The most obvious benefit of diving in the north is the lack of other boats. There is no competing for space here or rushing to be first on a popular dive site. Instead you are often the only liveaboard vessel in sight.

Underwater you can expect giris and thilas teeming fish. Most sites feature swim-throughs and overhangs sheltering schools of fish and some beautiful soft corals. You will be in one of the best places for diving with manta rays if your safari takes in Baa Atoll. Elsewhere you can expect many other rays and at least one excellent shark dive. For more detailed information, visit our Northern Atolls diving website section.

Visit our liveaboards section to explore your options for Northern atoll dive trips.

Far North Atolls

In an area that can only be fully explored by liveaboard, the Far North Atolls offer peaceful almost guaranteed interactions with numerous manta rays, leopard sharks and even whitetip and blacktip reef sharks. You will dive in a variety of conditions including still, sheltered waters as well as exhilarating drift dives in current flowing around submerged boulders, blanketed with healthy hard and soft corals.

You will experience some of the most beautiful wall dives around, populated with nudibranchs, moray eels and lobsters hiding in the crevices. Brightly coloured fusiliers and myriad other schooling fish will dash around you in often magnificent visibility of up to 30 metres.

There are also opportunities for cave and wreck diving so the far north has something for everyone, particularly the more experienced divers and those who wish to stay away from the crowds. For more detailed information, visit our Far North Atoll diving website section.

Explore your options for: Maldives liveaboard cruises.

Diving Season

The Maldives can be dived year round, with our recommended periods being from December to May for most divers. Outside of these times, it may be difficult to get a confirmed trip departure.

Water temperatures vary from their lowest level of 26°C in February and July, to their warmest of 29°C in April, May and September; other times of the year being between these temperatures. December to March is the period that has the best visibility.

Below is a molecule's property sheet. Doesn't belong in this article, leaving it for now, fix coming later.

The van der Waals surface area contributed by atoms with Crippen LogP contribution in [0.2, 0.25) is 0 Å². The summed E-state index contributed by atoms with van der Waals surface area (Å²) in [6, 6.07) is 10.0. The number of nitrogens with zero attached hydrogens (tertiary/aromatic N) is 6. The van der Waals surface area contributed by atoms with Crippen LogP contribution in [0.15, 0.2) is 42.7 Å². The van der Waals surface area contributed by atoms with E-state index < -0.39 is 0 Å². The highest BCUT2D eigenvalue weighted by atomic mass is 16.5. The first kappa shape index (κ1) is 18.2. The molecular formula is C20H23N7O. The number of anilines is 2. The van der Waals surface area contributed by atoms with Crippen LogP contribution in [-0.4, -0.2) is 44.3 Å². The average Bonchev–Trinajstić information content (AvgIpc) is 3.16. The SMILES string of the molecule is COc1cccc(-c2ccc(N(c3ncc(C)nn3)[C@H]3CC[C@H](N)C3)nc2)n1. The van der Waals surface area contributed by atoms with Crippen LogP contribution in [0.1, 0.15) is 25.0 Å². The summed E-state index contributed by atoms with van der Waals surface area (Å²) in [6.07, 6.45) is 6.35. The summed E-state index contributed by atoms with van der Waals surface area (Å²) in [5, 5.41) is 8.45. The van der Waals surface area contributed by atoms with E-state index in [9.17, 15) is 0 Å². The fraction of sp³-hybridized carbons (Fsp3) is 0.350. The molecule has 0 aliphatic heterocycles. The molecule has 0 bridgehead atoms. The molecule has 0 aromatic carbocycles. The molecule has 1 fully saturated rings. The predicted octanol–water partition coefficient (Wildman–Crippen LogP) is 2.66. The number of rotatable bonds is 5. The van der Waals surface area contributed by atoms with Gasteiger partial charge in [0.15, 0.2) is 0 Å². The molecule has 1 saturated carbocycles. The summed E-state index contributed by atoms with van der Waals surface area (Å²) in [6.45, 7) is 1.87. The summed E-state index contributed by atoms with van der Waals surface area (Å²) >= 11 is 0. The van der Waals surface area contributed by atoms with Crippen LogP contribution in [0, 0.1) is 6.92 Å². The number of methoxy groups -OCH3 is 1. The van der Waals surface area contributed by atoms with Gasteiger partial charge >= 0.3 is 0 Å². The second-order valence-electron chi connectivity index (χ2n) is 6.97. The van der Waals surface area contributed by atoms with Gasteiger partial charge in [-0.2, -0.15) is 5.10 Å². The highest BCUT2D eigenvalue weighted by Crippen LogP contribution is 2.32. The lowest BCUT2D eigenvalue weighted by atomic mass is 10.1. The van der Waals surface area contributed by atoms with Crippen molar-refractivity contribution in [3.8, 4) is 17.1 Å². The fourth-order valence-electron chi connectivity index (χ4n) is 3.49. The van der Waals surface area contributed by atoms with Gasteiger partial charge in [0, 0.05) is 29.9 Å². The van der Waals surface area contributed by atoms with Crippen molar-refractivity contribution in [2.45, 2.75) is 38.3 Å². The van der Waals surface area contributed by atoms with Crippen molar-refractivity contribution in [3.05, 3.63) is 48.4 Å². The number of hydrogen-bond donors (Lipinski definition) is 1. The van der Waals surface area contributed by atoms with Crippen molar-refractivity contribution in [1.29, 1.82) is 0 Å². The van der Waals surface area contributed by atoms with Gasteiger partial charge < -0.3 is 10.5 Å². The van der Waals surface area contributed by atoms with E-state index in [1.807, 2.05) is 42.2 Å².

May to November is when the southwest monsoon brings rougher seas, cloud and wind, with the official rainy season being June and July (raining 3-4 hours per day). During this period the weather is less reliable but it is still possible to get periods of dry weather and calm seas.

The larger marine creatures of the Maldives are not seasonal visitors: you can see hammerheads, mantas, whale sharks, reef sharks, turtles and Napoleon wrasse all year round.

Whenever you decide to come, please note that liveaboard trips in the Maldives are very popular and you need to plan ahead to make sure you get the trip you want. We recommend that you book at least 6 months in advance. The best safari boats become fully booked many months prior to the departure date and late availability is very rare.

Reef Summary

Great for: Large animals, drift diving, underwater photography, value-for-money, beginner and advanced divers
Not so great for: Non-diving activities
Depth: 5 - >40m
Visibility: 15 - 40m
Currents: Can be very strong
Surface Conditions: Usually calm but can be choppy in southwest monsoon
Water temperature: 26 - 29°C, as low as 24°C in far south
Experience level: Beginner - advanced
Number of dive sites: >200
Recommended length of stay: 1 - 3 weeks